PMI Bangalore Chapter


PM Essence
Get the Best out of your Kitchen – Apply PM concepts to Make it Happen

– Lakshmi Ramakrishnan, PMP, Lam Research Corporation

This write up considers a kitchen project whose charter is to serve a tasty, nutritious & wholesome platter to the family and guests. The business case is of course, to satisfy the hunger and win the appreciation at the dinner table. Identification of the menu is a fundamental requirement. In this exercise, a traditional Indian vegetarian menu is planned for – so there are no provisions for baking or grilling. Minor variations can be derived from the plan, providing for items such as salads and desserts, so only common underlying cooking concepts are used..


Since this is a routine activity, exhaustive planning is often not done, and may not even be required for experienced homemakers or cooks. Scoping is usually done, at least to the extent of the menu, although the menu may get altered during the course of cooking, while discovering shortage or even excess supplies of some groceries. Scheduling often is never done, and the home cook often jumps to work in excitement, without adequate prior thought. And it is precisely this, which leads to delays and poor results. Cost management is a onetime activity, right at the time of procuring groceries. Fuel costs are fixed overhead costs, typically not computed, while effort / HR costs are assumed to be nil, in the home kitchen. Human resource plan would include providing for resources to cut and prune vegetables, clean groceries, cooking, grinding, etc.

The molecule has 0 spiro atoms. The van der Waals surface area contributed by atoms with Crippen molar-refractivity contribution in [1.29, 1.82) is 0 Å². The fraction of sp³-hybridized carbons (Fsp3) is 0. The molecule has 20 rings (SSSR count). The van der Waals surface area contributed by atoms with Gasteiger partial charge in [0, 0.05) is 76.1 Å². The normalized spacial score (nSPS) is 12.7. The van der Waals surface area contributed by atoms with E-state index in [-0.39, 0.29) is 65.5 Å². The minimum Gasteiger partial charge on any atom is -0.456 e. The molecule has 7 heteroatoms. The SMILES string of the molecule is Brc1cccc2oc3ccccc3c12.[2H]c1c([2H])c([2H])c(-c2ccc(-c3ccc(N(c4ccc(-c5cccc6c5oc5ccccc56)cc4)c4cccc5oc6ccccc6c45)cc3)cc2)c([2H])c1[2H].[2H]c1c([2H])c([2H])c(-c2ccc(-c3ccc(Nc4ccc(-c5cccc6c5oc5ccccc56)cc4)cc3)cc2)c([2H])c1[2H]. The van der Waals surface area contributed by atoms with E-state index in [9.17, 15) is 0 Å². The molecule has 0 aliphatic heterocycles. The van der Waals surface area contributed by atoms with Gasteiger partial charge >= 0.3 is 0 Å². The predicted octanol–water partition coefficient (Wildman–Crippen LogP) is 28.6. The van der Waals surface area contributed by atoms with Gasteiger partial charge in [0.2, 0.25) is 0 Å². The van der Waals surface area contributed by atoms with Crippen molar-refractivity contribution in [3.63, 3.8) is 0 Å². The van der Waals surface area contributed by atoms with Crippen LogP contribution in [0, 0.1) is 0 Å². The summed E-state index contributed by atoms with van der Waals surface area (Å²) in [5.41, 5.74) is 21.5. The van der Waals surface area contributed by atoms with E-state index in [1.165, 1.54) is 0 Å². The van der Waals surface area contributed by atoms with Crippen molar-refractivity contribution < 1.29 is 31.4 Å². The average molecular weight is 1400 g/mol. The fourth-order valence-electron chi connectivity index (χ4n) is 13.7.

This example being a small scale home operation, the overall plan is tailored for selfsufficiency. Material and other resources include food ingredients, cooking gas/ electricity, power, vessels, clean empty desk space. On the procurement front, timely purchase of required ingredients based on menu planned is a prerequisite. However, in this context, procurement can also potentially include subcontracting or purchasing sweets off the shelf. Communications might be limited to seeking menu choices from the guests, or asking for ideas to modify the choices mid-way for contingency. Thus the greater focus is on risks and what could go wrong, due to aspects not taken care of.

There are a variety of risks to be considered and planned for. The risks are mentioned in the Risk Breakdown Structure. Impacts of risks can be delay due to sudden breakdown of equipment such as mixers or power cut causing mixer or water filter unavailability, etc. Alternately impacts may also be poor quality and loss of resources.

– The most fundamental risk is not finishing the menu on time, either due to time shortage or due to unanticipated events, and thus keeping sequencing itself help mitigate these.

– Accidents include oil spillage, cooked/uncooked material spill resulting in material loss, rework or delay.

– Skewed or imbalanced nutrition must be avoided by proper menu choices at the beginning

– Overload of vessels in sink leading to tumbling of vessels and spillage & loss of time.

– Lack of time can translate into use of unclean vessels in a hurry.

– Mitigation plans would be to check the facilities, plan to complete power dependent tasks first, clean vessels and work space upfront, take precaution to not touch oily surface with wet hands (use towels). Sequencing cleaning activities at the start can help avoid hygiene related risks altogether.

– Forceful water from the tap can cause unhealthy dirty soap water spray onto food items that might be placed nearby. This can be avoided if sink is positioned away from the stove, but if not, it can be mitigated by not indulging in any cleaning until all cooking is done and dishes moved away.

– Overcooked food might be an accepted risk, with minimal negative impact It would serve well for some of these tips and best practices may eventually end up in the Home Process Assets, suitable for the specific culture and menu.

Let’s conclude, with a toast to Project Management, hoping to leave the guests all smiles!